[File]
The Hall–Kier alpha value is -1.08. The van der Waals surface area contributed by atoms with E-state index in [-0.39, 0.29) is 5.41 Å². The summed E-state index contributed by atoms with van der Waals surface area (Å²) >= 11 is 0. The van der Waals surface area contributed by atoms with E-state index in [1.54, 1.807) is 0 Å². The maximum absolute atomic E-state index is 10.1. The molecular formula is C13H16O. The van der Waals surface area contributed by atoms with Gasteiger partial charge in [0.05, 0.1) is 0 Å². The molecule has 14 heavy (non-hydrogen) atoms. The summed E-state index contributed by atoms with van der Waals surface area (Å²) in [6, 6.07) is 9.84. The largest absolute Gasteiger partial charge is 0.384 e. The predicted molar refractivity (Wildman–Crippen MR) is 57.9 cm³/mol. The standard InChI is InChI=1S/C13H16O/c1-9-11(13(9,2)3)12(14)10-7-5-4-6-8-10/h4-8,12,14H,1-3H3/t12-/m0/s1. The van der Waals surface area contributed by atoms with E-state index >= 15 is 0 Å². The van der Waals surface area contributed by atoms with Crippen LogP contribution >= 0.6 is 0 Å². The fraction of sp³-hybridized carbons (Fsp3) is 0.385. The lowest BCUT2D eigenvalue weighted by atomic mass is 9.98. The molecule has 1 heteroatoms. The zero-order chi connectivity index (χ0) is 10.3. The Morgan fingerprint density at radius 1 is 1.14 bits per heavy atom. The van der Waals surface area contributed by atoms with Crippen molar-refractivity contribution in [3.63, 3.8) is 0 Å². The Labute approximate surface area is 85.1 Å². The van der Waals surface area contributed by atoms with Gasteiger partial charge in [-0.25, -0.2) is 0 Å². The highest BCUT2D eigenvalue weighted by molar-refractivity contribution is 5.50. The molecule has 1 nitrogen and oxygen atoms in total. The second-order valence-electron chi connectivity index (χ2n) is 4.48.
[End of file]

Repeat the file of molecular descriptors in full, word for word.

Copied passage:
The Hall–Kier alpha value is -1.08. The van der Waals surface area contributed by atoms with E-state index in [-0.39, 0.29) is 5.41 Å². The summed E-state index contributed by atoms with van der Waals surface area (Å²) >= 11 is 0. The van der Waals surface area contributed by atoms with E-state index in [1.54, 1.807) is 0 Å². The maximum absolute atomic E-state index is 10.1. The molecular formula is C13H16O. The van der Waals surface area contributed by atoms with Gasteiger partial charge in [0.05, 0.1) is 0 Å². The molecule has 14 heavy (non-hydrogen) atoms. The summed E-state index contributed by atoms with van der Waals surface area (Å²) in [6, 6.07) is 9.84. The largest absolute Gasteiger partial charge is 0.384 e. The predicted molar refractivity (Wildman–Crippen MR) is 57.9 cm³/mol. The standard InChI is InChI=1S/C13H16O/c1-9-11(13(9,2)3)12(14)10-7-5-4-6-8-10/h4-8,12,14H,1-3H3/t12-/m0/s1. The van der Waals surface area contributed by atoms with E-state index >= 15 is 0 Å². The van der Waals surface area contributed by atoms with Crippen LogP contribution >= 0.6 is 0 Å². The fraction of sp³-hybridized carbons (Fsp3) is 0.385. The lowest BCUT2D eigenvalue weighted by atomic mass is 9.98. The molecule has 1 heteroatoms. The zero-order chi connectivity index (χ0) is 10.3. The Morgan fingerprint density at radius 1 is 1.14 bits per heavy atom. The van der Waals surface area contributed by atoms with Crippen molar-refractivity contribution in [3.63, 3.8) is 0 Å². The Labute approximate surface area is 85.1 Å². The van der Waals surface area contributed by atoms with Gasteiger partial charge in [-0.25, -0.2) is 0 Å². The highest BCUT2D eigenvalue weighted by molar-refractivity contribution is 5.50. The molecule has 1 nitrogen and oxygen atoms in total. The second-order valence-electron chi connectivity index (χ2n) is 4.48.